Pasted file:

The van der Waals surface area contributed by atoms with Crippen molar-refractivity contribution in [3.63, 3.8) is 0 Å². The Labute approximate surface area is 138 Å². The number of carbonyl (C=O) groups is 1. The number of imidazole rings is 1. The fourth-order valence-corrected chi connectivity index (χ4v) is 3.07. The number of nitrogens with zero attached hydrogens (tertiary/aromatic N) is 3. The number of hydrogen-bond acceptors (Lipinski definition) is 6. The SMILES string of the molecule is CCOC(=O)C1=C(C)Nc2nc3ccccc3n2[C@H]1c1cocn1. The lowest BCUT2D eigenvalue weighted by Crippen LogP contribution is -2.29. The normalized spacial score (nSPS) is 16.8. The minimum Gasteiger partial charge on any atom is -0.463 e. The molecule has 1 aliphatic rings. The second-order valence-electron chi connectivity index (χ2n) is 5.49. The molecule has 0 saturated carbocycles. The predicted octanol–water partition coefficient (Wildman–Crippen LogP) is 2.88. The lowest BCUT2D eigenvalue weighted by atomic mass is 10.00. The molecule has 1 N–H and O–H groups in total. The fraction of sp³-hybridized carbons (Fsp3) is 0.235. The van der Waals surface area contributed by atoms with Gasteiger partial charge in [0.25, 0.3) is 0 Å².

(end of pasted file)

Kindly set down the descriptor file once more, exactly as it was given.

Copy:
The van der Waals surface area contributed by atoms with Crippen molar-refractivity contribution in [3.63, 3.8) is 0 Å². The Labute approximate surface area is 138 Å². The number of carbonyl (C=O) groups is 1. The number of imidazole rings is 1. The fourth-order valence-corrected chi connectivity index (χ4v) is 3.07. The number of nitrogens with zero attached hydrogens (tertiary/aromatic N) is 3. The number of hydrogen-bond acceptors (Lipinski definition) is 6. The SMILES string of the molecule is CCOC(=O)C1=C(C)Nc2nc3ccccc3n2[C@H]1c1cocn1. The lowest BCUT2D eigenvalue weighted by Crippen LogP contribution is -2.29. The normalized spacial score (nSPS) is 16.8. The minimum Gasteiger partial charge on any atom is -0.463 e. The molecule has 1 aliphatic rings. The second-order valence-electron chi connectivity index (χ2n) is 5.49. The molecule has 0 saturated carbocycles. The predicted octanol–water partition coefficient (Wildman–Crippen LogP) is 2.88. The lowest BCUT2D eigenvalue weighted by atomic mass is 10.00. The molecule has 1 N–H and O–H groups in total. The fraction of sp³-hybridized carbons (Fsp3) is 0.235. The van der Waals surface area contributed by atoms with Gasteiger partial charge in [0.25, 0.3) is 0 Å².